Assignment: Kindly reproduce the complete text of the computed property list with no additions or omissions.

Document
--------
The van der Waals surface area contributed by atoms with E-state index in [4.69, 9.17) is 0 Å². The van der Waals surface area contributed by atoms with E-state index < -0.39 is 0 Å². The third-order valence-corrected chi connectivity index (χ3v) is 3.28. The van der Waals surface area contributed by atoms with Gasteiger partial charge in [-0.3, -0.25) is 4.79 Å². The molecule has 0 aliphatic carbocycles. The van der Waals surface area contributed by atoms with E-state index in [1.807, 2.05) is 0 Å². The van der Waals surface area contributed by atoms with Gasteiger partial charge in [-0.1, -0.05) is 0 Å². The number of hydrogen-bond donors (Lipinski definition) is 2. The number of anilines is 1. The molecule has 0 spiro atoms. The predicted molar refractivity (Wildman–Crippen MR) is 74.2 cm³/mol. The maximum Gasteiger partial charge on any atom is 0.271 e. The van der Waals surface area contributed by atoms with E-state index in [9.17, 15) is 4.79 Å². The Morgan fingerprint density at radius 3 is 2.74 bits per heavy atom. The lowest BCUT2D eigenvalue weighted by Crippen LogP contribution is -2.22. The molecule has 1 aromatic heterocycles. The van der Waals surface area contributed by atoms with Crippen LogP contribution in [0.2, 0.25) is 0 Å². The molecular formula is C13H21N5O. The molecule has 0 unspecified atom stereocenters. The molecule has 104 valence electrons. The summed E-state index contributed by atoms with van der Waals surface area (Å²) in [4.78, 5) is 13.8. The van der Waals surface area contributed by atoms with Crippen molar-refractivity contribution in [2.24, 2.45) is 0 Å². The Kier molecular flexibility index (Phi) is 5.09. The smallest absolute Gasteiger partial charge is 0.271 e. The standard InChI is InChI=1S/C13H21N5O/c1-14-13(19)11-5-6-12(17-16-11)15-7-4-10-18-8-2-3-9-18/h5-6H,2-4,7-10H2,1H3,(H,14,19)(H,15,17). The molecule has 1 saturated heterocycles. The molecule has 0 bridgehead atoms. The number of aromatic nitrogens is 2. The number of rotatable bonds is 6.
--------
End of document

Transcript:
The van der Waals surface area contributed by atoms with E-state index in [4.69, 9.17) is 0 Å². The van der Waals surface area contributed by atoms with E-state index < -0.39 is 0 Å². The third-order valence-corrected chi connectivity index (χ3v) is 3.28. The van der Waals surface area contributed by atoms with Gasteiger partial charge in [-0.3, -0.25) is 4.79 Å². The molecule has 0 aliphatic carbocycles. The van der Waals surface area contributed by atoms with E-state index in [1.807, 2.05) is 0 Å². The van der Waals surface area contributed by atoms with Gasteiger partial charge in [-0.1, -0.05) is 0 Å². The number of hydrogen-bond donors (Lipinski definition) is 2. The number of anilines is 1. The molecule has 0 spiro atoms. The predicted molar refractivity (Wildman–Crippen MR) is 74.2 cm³/mol. The maximum Gasteiger partial charge on any atom is 0.271 e. The van der Waals surface area contributed by atoms with E-state index in [9.17, 15) is 4.79 Å². The Morgan fingerprint density at radius 3 is 2.74 bits per heavy atom. The lowest BCUT2D eigenvalue weighted by Crippen LogP contribution is -2.22. The molecule has 1 aromatic heterocycles. The van der Waals surface area contributed by atoms with Crippen LogP contribution in [0.2, 0.25) is 0 Å². The molecular formula is C13H21N5O. The molecule has 0 unspecified atom stereocenters. The molecule has 104 valence electrons. The summed E-state index contributed by atoms with van der Waals surface area (Å²) in [4.78, 5) is 13.8. The van der Waals surface area contributed by atoms with Crippen molar-refractivity contribution in [2.24, 2.45) is 0 Å². The Kier molecular flexibility index (Phi) is 5.09. The smallest absolute Gasteiger partial charge is 0.271 e. The standard InChI is InChI=1S/C13H21N5O/c1-14-13(19)11-5-6-12(17-16-11)15-7-4-10-18-8-2-3-9-18/h5-6H,2-4,7-10H2,1H3,(H,14,19)(H,15,17). The molecule has 1 saturated heterocycles. The molecule has 0 bridgehead atoms. The number of aromatic nitrogens is 2. The number of rotatable bonds is 6.